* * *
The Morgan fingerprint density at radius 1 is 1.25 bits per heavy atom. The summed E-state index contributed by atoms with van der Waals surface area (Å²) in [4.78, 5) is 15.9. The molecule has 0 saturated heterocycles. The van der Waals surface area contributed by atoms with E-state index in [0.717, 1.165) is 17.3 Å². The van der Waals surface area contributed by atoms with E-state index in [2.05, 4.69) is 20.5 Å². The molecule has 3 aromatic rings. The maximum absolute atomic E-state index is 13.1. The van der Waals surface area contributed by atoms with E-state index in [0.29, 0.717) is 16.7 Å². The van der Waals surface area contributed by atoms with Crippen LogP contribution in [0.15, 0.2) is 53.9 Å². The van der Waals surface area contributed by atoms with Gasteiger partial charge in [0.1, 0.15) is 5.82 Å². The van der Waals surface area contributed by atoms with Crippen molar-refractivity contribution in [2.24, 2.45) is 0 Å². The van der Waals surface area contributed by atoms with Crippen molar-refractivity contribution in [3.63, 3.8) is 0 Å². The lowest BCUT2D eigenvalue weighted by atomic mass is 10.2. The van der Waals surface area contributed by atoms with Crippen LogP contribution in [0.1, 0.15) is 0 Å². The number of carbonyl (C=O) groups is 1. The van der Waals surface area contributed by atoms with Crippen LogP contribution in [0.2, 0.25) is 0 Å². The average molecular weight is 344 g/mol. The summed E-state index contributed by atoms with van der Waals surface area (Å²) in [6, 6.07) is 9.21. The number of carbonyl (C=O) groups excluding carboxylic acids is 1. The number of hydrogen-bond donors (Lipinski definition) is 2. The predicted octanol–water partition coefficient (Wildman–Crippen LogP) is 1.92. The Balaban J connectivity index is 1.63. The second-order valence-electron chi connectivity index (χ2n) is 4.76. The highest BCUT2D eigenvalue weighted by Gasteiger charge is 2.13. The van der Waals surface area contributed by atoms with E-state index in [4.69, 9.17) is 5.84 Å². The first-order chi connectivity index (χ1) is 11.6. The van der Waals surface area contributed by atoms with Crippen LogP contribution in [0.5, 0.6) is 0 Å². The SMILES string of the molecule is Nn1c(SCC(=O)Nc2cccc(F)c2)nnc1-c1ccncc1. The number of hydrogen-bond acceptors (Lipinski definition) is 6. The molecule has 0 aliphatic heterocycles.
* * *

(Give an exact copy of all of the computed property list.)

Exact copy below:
The Morgan fingerprint density at radius 1 is 1.25 bits per heavy atom. The summed E-state index contributed by atoms with van der Waals surface area (Å²) in [4.78, 5) is 15.9. The molecule has 0 saturated heterocycles. The van der Waals surface area contributed by atoms with E-state index in [0.717, 1.165) is 17.3 Å². The van der Waals surface area contributed by atoms with E-state index in [2.05, 4.69) is 20.5 Å². The molecule has 3 aromatic rings. The maximum absolute atomic E-state index is 13.1. The van der Waals surface area contributed by atoms with E-state index in [0.29, 0.717) is 16.7 Å². The van der Waals surface area contributed by atoms with Crippen LogP contribution in [0.15, 0.2) is 53.9 Å². The van der Waals surface area contributed by atoms with Gasteiger partial charge in [0.1, 0.15) is 5.82 Å². The van der Waals surface area contributed by atoms with Crippen molar-refractivity contribution in [2.24, 2.45) is 0 Å². The van der Waals surface area contributed by atoms with Crippen molar-refractivity contribution in [3.63, 3.8) is 0 Å². The lowest BCUT2D eigenvalue weighted by atomic mass is 10.2. The van der Waals surface area contributed by atoms with Crippen LogP contribution in [0.1, 0.15) is 0 Å². The number of carbonyl (C=O) groups is 1. The van der Waals surface area contributed by atoms with Crippen LogP contribution in [0.2, 0.25) is 0 Å². The average molecular weight is 344 g/mol. The summed E-state index contributed by atoms with van der Waals surface area (Å²) in [6, 6.07) is 9.21. The number of carbonyl (C=O) groups excluding carboxylic acids is 1. The number of hydrogen-bond donors (Lipinski definition) is 2. The predicted octanol–water partition coefficient (Wildman–Crippen LogP) is 1.92. The Balaban J connectivity index is 1.63. The second-order valence-electron chi connectivity index (χ2n) is 4.76. The highest BCUT2D eigenvalue weighted by Gasteiger charge is 2.13. The van der Waals surface area contributed by atoms with E-state index in [4.69, 9.17) is 5.84 Å². The first-order chi connectivity index (χ1) is 11.6. The van der Waals surface area contributed by atoms with Crippen LogP contribution in [0.5, 0.6) is 0 Å². The SMILES string of the molecule is Nn1c(SCC(=O)Nc2cccc(F)c2)nnc1-c1ccncc1. The number of hydrogen-bond acceptors (Lipinski definition) is 6. The molecule has 0 aliphatic heterocycles.